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6 steps to better productivity when running a home-based business

6 steps to better productivity when running a home-based business

From productivity apps to taking a well-earned break, here are six steps to staying motivated and productive when working from home

Working from home is a dream come true for many Americans. But once the shine wears off, some self-employed home workers realize that avoiding the commute and proximity to home comforts has its drawbacks.

Lacking the company of colleagues, being in an environment synonymous with downtime and being able to switch on the TV when you want can make motivation and productivity a problem.

Here are six tips to help home-based entrepreneurs stay productive:

1. Define success for your day

Sure, it’s common sense, but in the thick of handling interruptions and putting out fires, it’s easy to overlook the merits of a to-do list.

Take a few minutes at the start of each day (or the end of the previous day, if that works better) to decide what you want to accomplish by the day’s end. Of course, unforeseen circumstances can mean missed targets through no fault of your own, but targets do boost productivity, as studies have shown, and provide a sense of achievement when reached.

Then you can go for that walk – itself positive for productivity, as we’ll come to later – without feeling guilty, if you know it still leaves plenty of time to meet your goals for the day.

2. Build out your goals

Once you’re used to setting goals daily, you can start determining which goals, tasks or projects are key to your success this week, month or year.

Obviously, the further you move from today, the less concrete your goals will be, so flexibility is important. And you can only make sense of – and not be overwhelmed by – a monthly or yearly objective by breaking it down into daily or weekly tasks – so it still comes down to what needs to be done today.

3. Use productivity tools

There are countless productivity apps – many free, others costing just a dollar or two – for recording and tracking your output and seeing how it tracks against your goals. 

Writing in the Observer, Bit Literacy author Mark Hurst says the right productivity tool should help you “prioritize to-dos, categorize them, allow for editing, and separate what you have to work on today from the to-dos you can safely ignore until tomorrow.”

A good productivity app should also have an understandable hierarchy, be intuitive and flexible and, of course, be available on your chosen platforms.

According to Wired, the best productivity apps are Google Now, Photomath, Clear, 1Password and Gmail.

4. Establish systems and routines

Now that you have a system for establishing and tracking your short, medium and long-term goals, you can start focusing on achieving those objectives quickly and efficiently.

The best way to accomplish this is to create and use systems to handle repetitive or boring tasks and establish routines to get your mind and body in the groove of working productively.

The least thrilling tasks – like filing, bookkeeping or invoicing – are usually the most amenable to systems and processes that accelerate things and liberate you to spend more time on the interesting, creative and, most importantly, lucrative jobs.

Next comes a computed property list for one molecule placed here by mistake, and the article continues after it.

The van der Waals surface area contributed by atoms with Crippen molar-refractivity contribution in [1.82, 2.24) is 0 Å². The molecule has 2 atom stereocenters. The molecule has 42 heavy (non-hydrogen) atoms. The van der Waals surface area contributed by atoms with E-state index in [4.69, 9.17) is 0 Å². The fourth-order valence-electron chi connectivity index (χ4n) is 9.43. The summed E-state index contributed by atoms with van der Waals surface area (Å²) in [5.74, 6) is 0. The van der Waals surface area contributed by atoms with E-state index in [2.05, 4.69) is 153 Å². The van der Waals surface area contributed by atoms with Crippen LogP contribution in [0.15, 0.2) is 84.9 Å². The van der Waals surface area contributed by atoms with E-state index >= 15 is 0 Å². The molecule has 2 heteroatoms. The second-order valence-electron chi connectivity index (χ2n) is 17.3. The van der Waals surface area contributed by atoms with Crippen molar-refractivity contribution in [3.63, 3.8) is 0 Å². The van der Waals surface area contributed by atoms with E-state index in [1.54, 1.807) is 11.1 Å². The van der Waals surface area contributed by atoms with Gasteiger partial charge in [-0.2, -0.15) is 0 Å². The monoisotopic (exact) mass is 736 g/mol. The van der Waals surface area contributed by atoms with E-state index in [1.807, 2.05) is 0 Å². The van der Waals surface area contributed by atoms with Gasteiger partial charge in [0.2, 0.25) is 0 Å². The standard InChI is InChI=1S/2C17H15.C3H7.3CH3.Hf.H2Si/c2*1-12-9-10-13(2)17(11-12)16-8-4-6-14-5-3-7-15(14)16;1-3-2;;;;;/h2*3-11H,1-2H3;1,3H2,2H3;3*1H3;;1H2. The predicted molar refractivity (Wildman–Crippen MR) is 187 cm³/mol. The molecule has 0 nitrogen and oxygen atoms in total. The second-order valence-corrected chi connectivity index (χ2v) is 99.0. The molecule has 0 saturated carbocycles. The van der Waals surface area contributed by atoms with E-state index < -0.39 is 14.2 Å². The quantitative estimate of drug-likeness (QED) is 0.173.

A system can be as simple as a filing taxonomy – physical or virtual – that is orderly and easy to understand and remember.

5. Outsource and delegate as much as possible

While this isn’t easy advice to take when you’re trying to bootstrap a small business, it’s an important part of remaining profitably productive.

Freeing up your profit center – your delivery of a product or service, or your skills in sales and marketing, for instance – must be your top priority.

You may balk at paying a virtual assistant $20 an hour to spend 10 hours a week handling your mundane bookkeeping and correspondence. But it’s a false economy to do it yourself if it means less time spent servicing or securing customers that generate revenues far in excess of the costs of that virtual assistant.

Outsourcing can even encompass non-business tasks. Why not hire a lawncare service or a housekeeping service if the opportunity cost of mowing the lawn or cleaning your house yourself is less time spent making money?

Try to identify any and every business and non-business-related task that takes up your time but doesn’t directly bring in income. There are numerous sites, such as Upwork.com and Freelancer.com, where you can outsource low-skill jobs like transcription or proofreading for a modest outlay.

6. Recognize when enough is enough

It’s equally important to recognise the law of diminishing returns as your mind and body are burnt out and your output and work quality flag.

You may think you don’t have time to take a break for lunch, a walk, or to meet a friend for coffee – but it’s a false economy. Taking a break – especially involving exercise or human contact – actually boosts productivity and overall output – and it’s not like you have a boss to impress by skipping lunch!

Similarly, NASCAR vehicles stop for pit stops because ground lost in the short term trades off favourably against a better chance of success overall.

So for your health and, yes, your productivity, set limits and recognize when not working – whether spending more time with family or taking a week’s vacation – can still be a productive use of your time.



Bruce Hakutizwi

About the author

USA and International BusinessesForSale.com Manager for BusinessesForSale.com, a global online marketplace for buying and selling small medium size businesses. The website has over 60,000 business listings and attracts over 1.5 million buyers to the site every month.

@BizForSaleUS

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